PREPARE AN INACCURATE BILL OF COSTS AT YOUR PERIL

There has been much commentary recently about the use of mediation in legal costs disputes. The recent case of Bristow v The Princess Alexander Hospital NHS Trust (Case No. HQ 12X02176) is a further example.

However, the purpose of this blog is to touch upon the fact that the Receiving Party in this case only received 80% of his costs of the detailed assessment proceedings because the Bill of Costs was reduced by 43% on detailed assessment. Master Simons found that the Bill was “not accurate” and had included “significant amounts which should not have been included”. Master Simons exercised his discretion under section 3 of CPR 47.20, which states the following:

In deciding whether to make some other order, the court must have regard to all the circumstances, including –

(a) the conduct of all the parties;

(b) the amount, if any, by which the bill of costs has been reduced; and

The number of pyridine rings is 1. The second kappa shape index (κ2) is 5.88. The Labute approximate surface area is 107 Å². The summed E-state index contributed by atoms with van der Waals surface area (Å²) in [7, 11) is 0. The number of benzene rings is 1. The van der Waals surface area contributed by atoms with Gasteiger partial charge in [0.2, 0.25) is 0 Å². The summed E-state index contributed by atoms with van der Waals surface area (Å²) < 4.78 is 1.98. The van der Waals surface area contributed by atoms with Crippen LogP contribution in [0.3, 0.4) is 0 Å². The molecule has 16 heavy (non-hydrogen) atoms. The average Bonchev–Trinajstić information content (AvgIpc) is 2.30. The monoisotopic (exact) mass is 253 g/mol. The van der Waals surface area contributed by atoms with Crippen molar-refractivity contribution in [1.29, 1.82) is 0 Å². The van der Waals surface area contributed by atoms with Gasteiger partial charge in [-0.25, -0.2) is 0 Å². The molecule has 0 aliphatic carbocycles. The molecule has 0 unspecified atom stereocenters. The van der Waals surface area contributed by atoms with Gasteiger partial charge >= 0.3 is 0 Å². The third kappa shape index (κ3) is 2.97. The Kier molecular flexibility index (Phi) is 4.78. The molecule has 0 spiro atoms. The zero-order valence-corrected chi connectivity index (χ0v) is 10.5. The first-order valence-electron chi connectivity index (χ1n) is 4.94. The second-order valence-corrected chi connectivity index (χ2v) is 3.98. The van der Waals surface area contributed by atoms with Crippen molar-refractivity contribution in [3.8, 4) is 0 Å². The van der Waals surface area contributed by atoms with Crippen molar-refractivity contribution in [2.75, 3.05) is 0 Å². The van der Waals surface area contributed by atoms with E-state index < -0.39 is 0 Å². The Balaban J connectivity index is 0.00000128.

(c) whether it was reasonable for a party to claim the costs of a particular item or to dispute that item.

This case demonstrates the importance of preparing accurate Bills of Costs and only including costs which are recoverable inter partes.

There are still many Receiving Parties who will claim every single unit of time possible and are relaxed about accepting a significantly lower sum for the Bill of Costs through negotiation or on detailed assessment. In my opinion, this is a risky strategy as it can damage a firm’s reputation and create a lack of trust with Paying Parties. Such firms also run the risk of costs penalties under section 3 of CPR 47.20.

In my experience, preparing a Bill of Costs which only includes costs which are recoverable inter partes, often leads to a much quicker settlement and is an approach that should be adopted by all Receiving Parties. This is quite simple, if something is irrecoverable inter partes, then by the very virtue of it being irrecoverable it should not be included in the Bill of Costs, for example administrative time or funding costs.  By including it in the Bill of Costs you lose credibility not only with your opponent but also the Costs Judge/Master at the detailed assessment hearing and you also face the risk of a costs penalty.

This blog was prepared by Andrew McAulay, who is a Costs Lawyer and Partner, in the Costs and Litigation Funding team at Clarion.

 Andrew can be contacted on 0113 336 3334 or at andrew.mcaulay@clarionsolicitors.com

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